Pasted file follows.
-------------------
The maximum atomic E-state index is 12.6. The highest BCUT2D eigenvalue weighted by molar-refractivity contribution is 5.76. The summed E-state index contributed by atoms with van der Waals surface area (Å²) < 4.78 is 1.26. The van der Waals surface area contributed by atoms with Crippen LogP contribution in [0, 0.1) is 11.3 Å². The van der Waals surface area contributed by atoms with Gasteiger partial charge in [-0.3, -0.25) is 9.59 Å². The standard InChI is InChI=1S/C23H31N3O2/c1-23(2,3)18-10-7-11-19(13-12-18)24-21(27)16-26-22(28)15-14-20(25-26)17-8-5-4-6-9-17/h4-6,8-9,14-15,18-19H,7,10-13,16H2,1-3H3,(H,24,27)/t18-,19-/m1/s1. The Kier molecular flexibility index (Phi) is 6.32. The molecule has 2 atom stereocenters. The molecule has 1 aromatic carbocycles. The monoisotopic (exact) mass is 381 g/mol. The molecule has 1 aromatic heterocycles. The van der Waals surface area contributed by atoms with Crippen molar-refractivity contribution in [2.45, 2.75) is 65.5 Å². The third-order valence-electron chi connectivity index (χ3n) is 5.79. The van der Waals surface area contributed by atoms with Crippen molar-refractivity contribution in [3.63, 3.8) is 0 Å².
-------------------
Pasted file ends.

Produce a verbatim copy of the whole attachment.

The maximum atomic E-state index is 12.6. The highest BCUT2D eigenvalue weighted by molar-refractivity contribution is 5.76. The summed E-state index contributed by atoms with van der Waals surface area (Å²) < 4.78 is 1.26. The van der Waals surface area contributed by atoms with Crippen LogP contribution in [0, 0.1) is 11.3 Å². The van der Waals surface area contributed by atoms with Gasteiger partial charge in [-0.3, -0.25) is 9.59 Å². The standard InChI is InChI=1S/C23H31N3O2/c1-23(2,3)18-10-7-11-19(13-12-18)24-21(27)16-26-22(28)15-14-20(25-26)17-8-5-4-6-9-17/h4-6,8-9,14-15,18-19H,7,10-13,16H2,1-3H3,(H,24,27)/t18-,19-/m1/s1. The Kier molecular flexibility index (Phi) is 6.32. The molecule has 2 atom stereocenters. The molecule has 1 aromatic carbocycles. The monoisotopic (exact) mass is 381 g/mol. The molecule has 1 aromatic heterocycles. The van der Waals surface area contributed by atoms with Crippen molar-refractivity contribution in [2.45, 2.75) is 65.5 Å². The third-order valence-electron chi connectivity index (χ3n) is 5.79. The van der Waals surface area contributed by atoms with Crippen molar-refractivity contribution in [3.63, 3.8) is 0 Å².